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SUE READ Obituary
December 20, 1942 - November 30, 2012 WAGONER Dr. Sue Ellen Read, Professor of Education at Northeastern State University, passed away peacefully at home on Friday evening, November 30, 2012, after a 51/2-year battle with Inflammatory Breast Cancer. Sue Ellen was born December 20, 1942, in Houston, Texas, to George and Louise (Fletcher) Read. Growing up in Houston, she summered in Kema, took private acting lessons and developed a love for sun and seafood. She graduated from Jesse Jones High School in 1960, where she was a champion debater coached by the legendary Bill Henderson. As a youth leader at First Presbyterian Church, she developed a lifelong trait of gravitating easily across the social strata. Sue Ellen's wit and personality led to friendships with fellow working class kids, as well as invitations to parties in the mansions of River Oaks. Though offered a Ford Fellowship, she grew up in a time where a promised job at Woolworth's seemed adequate for a young woman of her modest background. Through the efforts of her mother and her uncle, J.D. McCarty, longtime Speaker of the Oklahoma House, she was offered a scholarship at Eastern Oklahoma Junior College. "Tex" thrived in Wilburton, where she threw herself into campus life. She participated in drama and debate, winning College Nationals in Original Oratory in 1962. She earned the nickname "Run Around Sue" for her flourishing social life, including one memorable evening when she had separate dates with three different suitors. One of the greatest honors of her life was being named to the Eastern Hall of Fame in 2002. One of her former students is now University President.In 1963, Sue Ellen was recruited by Northeastern State College at Tahlequah on what is believed to be the first full debate scholarship ever offered to a female. She served as a Senior Class Officer and a Yearbook Editor. She graduated with a BA in Speech and a Teaching Certificate in 1964. Her teaching advisor was Dr. Isabel Baker. Sue Ellen began her career in the Oklahoma City Public Schools, teaching at Jefferson Jr. High and U.S. Grant High School 1964-1966. She was a Child Welfare Worker 1966-1968 in the courtroom of Judge Homer Smith. Sue Ellen was recruited back to the classroom to assist in the desegregation of Classen High School where she taught 1968-1970. She earned a Master's Degree in Counseling from Central State in 1971 and 1971-1976, was a teacher, counselor and Dean of Students before her abrupt dismissal due to ethical conflicts with the administration. When students staged a walkout in protest of her firing, the incident was reported on the front page of The Daily Oklahoman. If anything, the incident made her more fearless because "after your firing has been covered on the front page, not much worse can happen to you." From 1976 to 1984, Sue Ellen worked at Baptist Medical Center (now Intregris), serving as Director of Children's World for two years and as Director of Education for the entire hospital for six years. At Baptist, she created and taught courses for 2,000 staff and ran the hospital's television station, producing both in-house training films and more than 60 films for nationwide marketing.Sue Ellen was an Administrator at Central State Hospital in Norman for four years while she pursued a doctoral degree at OU. Her proudest accomplishment from her years in mental health work was the creation of the Oklahoma Crisis Intervention Center in Oklahoma County, which became a model for providing emergency care and transportation for persons with mental health and substance abuse emergencies. She was awarded a Ph.D. in Adult Education in 1987. Dr. Read joined the Education faculty at Northeastern State University in January 1988, where she taught thousands of students until her medical retirement in August 2012. Even as she faced cancer treatment, multiple brain surgeries, macular degeneration and life in a wheelchair, she taught full time until the metastasized tumor on her cerebellum deprived her of the ability to speak clearly. She was an expert in Individual Learning Styles and Brain-based Education. In 1998, she founded the Oklahoma Institute for Learning Styles (OIL). Through OIL, Dr. Read led two of the largest studies ever conducted on Native American learning styles and was the Project Director and/or Principal Investigator for three Department of Education grants totaling in excess of two million dollars. One of these granted provided two-year scholarships to 40 NSU Native Scholars who were pursing degrees in Education. Sue Ellen conducted more than 500 national and international in-service workshops and has keynoted more than 40 conventions. In 2000, she began consulting with the Alaskan Interior Native Educators (AINE) and held several weeklong workshops for teachers of Alaskan native students. Dr. Read was a member of the Executive Board of the International Learning Styles Network and served as a Lead Faculty member for the ISLN National certification training in New York City. In 2011, she was honored to host the ISLN conference at NSU's Broken Arrow campus - the first time the international conference was conducted outside NYC. Dr. Read's academic honors included: NSU Faculty of the Year for Excellence in Teaching; Soroptomist Woman of Distinction; and Phi Delta Kappa. In 2001, Dr. Read was honored by the Carnegie Foundation as Oklahoma's Professor of the Year for her work with Native American youth.Sue Ellen was a lifelong, Yellow Dog Democrat. She often recalled the summer she listened to the McCarthy hearings with her mother, which led to her passion for civil rights. Inspired by her mother's stories of seeing Lyndon Johnson entering his victory party in Houston by flinging his white Stetson across the ballroom, she cut her political teeth working on the Fred Harris campaign in Oklahoma City in the 1960s. She stood in a two-hour line in her pajamas while suffering from a six-week bout with Hepatitis A to vote against Nixon in 1976. She was a surrogate speaker for Governor David Walters, which led to the "most wonderful night of her life" - being flown in a private plane to speaking engagements in several Little Dixie towns the nights before the election. She later served on the Oklahoma Mental Health Board during Governor Walters' term. She believed, to her death, that he was the smartest candidate she had ever met. She also served as President of the Women's Democrat Club of Cherokee County. Sue Ellen loved football. A lifelong OU fan, her "Pop" paid her a quarter for every OU player she could name in the Wilkinson era, sobbed when the record-winning streak ended, sat through games when it was so cold her feet were numb, and respected Bob Stoops. She was, to the end, in love with Barry Switzer. Although she was engaged five times in her life, Barry is the only man she would have married at the drop of a hat. She also loved NFL football. She rooted for the Cowboys only during the years that Switzer was the coach. She loved Peyton Manning, Adrian Peterson, and Deion Sanders. During the last three years of her life, she slept with the NFL channel on all night, every night. Her knowledge of the college and pro leagues was truly remarkable. If she had lived in Las Vegas, where she could have bet on the games, she would have died a very rich woman.Sue Ellen enjoyed classic movies, good quotations, poetry, classic rock & roll, Dick Clark, Carrie Underwood, Katherine Hepburn, Meryl Streep, Robert DeNiro, Ellen DeGeneres, philosophy, TV crime dramas, dancing, gardening, decorating, cooking, reading mysteries & southern novels, dogs (Sparky, Hoppy, Kate & Reggie Love, Kiku & Chica), cats (Sadie, Klute, Minnie, Cagney, Lacey & Chase), crisply-ironed "casual chic" clothes, and looking "cool" with perfectly feathered hair, tan legs & flawless makeup. Blessed with her mother's good looks, she rarely failed to meet her own high standards. She was preceded in death by her father, George Edward Read; her mother, Louise Fletcher Read; her aunt, Pat Wendler; and her cousin, Patty Karl. She is survived by her sister, Georgia Read, and her brother, Fletcher Read, both of Oklahoma City; her beloved nephew, Conrad Read and wife Teri, of Houston, TX; her cousins David Wendler and Scott Wendler, both of Baltimore, MD; and her "adopted" daughter, Dale Woody and her best friend, Linda Epperley, both of Wagoner, OK.Sue Ellen and her family express gratitude to the following who helped her continually beat the odds: her favorite man - Dr. Edwin McCreary (Krystal, Cynthia, Megan & Sherri), Oncology Nurse Extraordinaire Jan Byerly; Dr. Thomas X.L. Rapacki (Ingrid & Nola); Utica Infusion Center Nurses, Dr. Lauri Flynn (Megan); Dr. Ray Balyeat (and caring staff) ; Drs. Anthony Haney, Robert Lynch & Robert Smith of OHI; Dr. Pranay Kathuria; Dr. Nathan Uy, Dr. Marjorie Bennett (Peggy) and Annette Howell. She also asked that special recognition be given to the two friends who were there through it all - Dr. Isabel Baker and Jan Warner.In keeping with her lifelong commitment to education, Dr. Read chose years ago to participate in the OU Willed Bodies Program. A public memorial service will be held in the Spring of 2013. In lieu of flowers, Sue Ellen requested that memorials in her name be made to one of her favorite causes: The Oklahoma Institute for Learning Styles, c/o the NSU Foundation; Stand Up 2 Cancer; or the Southern Poverty Law Center.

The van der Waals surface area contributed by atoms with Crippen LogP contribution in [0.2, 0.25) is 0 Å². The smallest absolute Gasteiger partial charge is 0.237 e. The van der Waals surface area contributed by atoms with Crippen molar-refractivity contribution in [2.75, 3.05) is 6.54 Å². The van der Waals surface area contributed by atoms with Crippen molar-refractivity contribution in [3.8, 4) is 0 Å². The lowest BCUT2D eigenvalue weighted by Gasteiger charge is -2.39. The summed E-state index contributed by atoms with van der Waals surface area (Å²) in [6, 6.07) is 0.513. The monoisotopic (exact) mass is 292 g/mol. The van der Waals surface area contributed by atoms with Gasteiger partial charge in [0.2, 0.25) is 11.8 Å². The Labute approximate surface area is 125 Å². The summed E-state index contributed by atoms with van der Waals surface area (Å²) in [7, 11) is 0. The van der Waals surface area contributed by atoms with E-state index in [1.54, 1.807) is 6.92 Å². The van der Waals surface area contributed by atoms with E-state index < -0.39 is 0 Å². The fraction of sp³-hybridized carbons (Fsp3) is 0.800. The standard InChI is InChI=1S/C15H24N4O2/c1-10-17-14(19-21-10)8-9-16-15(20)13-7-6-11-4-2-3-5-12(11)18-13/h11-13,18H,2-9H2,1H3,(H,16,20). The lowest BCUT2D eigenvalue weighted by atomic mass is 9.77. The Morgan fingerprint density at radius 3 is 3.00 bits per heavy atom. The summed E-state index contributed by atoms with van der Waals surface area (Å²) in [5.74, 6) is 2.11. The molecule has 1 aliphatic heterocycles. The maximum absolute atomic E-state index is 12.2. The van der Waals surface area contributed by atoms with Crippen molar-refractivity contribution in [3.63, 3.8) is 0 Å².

Published in The Oklahoman on Dec. 4, 2012